SCOTUS Gives Moose Hunter OK to 'Rev Up His Hovercraft'

Alaska moose hunter can once again use his hovercraft to hunt moose, high court rules
By Newser Editors and Wire Services
Posted Mar 26, 2019 6:14 PM CDT
Supreme Court Weighs In on Hovercraft Moose Hunting
In this Oct. 2, 2018, file photo, a mature bull moose begins to stand up in forest at Kincaid Park in Anchorage, Alaska.   (AP Photo/Dan Joling, File)

The National Park Service improperly banned an Alaska moose hunter from using a hovercraft on a river through a national preserve, the US Supreme Court ruled Tuesday in a unanimous decision. The court limited the National Park Service's authority to enforce laws and regulations on state-owned rivers in Alaska, the AP reports. Justices rejected the agency's argument that the river was "public land" for regulatory authority and that the agency's water rights interest gave it rule-making authority. The outcome was a victory for moose hunter John Sturgeon of Anchorage, who had sued and lost in lower court rulings. "We reverse the decision below and wish Sturgeon good hunting," Justice Elena Kagan said in reading a summary of the decision. "Sturgeon can again rev up his hovercraft in search of moose."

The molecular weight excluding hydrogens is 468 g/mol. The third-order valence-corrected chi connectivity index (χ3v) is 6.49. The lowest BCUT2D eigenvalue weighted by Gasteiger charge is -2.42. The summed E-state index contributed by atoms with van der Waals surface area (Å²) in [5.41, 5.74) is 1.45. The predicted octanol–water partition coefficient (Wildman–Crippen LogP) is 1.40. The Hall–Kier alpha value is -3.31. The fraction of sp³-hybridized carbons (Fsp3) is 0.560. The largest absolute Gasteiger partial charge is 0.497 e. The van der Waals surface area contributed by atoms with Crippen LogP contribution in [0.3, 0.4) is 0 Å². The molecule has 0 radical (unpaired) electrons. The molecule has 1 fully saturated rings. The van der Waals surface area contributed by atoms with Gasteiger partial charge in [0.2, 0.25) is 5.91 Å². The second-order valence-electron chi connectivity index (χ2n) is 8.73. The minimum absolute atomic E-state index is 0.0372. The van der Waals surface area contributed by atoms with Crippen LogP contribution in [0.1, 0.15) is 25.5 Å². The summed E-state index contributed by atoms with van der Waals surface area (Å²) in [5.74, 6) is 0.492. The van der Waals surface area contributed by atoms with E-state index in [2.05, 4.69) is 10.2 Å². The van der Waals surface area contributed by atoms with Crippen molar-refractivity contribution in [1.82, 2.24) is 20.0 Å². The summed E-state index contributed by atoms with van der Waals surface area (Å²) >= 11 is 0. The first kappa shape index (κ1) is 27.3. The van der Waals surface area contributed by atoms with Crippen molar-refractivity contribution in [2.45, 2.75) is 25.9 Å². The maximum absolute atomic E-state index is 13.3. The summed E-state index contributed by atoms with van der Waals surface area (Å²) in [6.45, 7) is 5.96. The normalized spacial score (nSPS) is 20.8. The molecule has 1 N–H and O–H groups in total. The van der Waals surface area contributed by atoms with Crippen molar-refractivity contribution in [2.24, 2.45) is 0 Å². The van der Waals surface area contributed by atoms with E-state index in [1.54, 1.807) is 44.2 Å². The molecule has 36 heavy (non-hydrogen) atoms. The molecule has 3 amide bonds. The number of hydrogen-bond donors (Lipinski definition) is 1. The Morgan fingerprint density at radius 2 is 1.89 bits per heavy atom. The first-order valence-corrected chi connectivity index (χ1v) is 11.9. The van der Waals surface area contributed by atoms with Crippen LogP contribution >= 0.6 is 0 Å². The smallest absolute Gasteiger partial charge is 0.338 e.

Sturgeon for 40 years hunted moose along the Nation River, a waterway within the Yukon-Charley Rivers National Preserve in northeast Alaska. In 2007, he was using a hovercraft, a loud, blower-powered amphibious vehicle that can navigate in shallow water or even mud. The agency had banned hovercraft in other states. Three Park Service rangers told Sturgeon it was illegal to operate his hovercraft and he headed home. Sturgeon sued in 2011. After lower courts rejected his arguments, the Supreme Court in 2016 said the 1980 Alaska National Interest Lands Conservation Act had carved out numerous Alaska-specific exceptions to the Park Service's general authority over federally managed preserves, such as snowmobile and airplane travel between villages. Justices sent the case back for reconsideration but the 9th Circuit Court of Appeals concluded the agency had regulatory authority over a river in a preserve. The Supreme Court justices rejected that conclusion. (More on the case here, or read about a moose-culling plan that involves airdropping wolves.)

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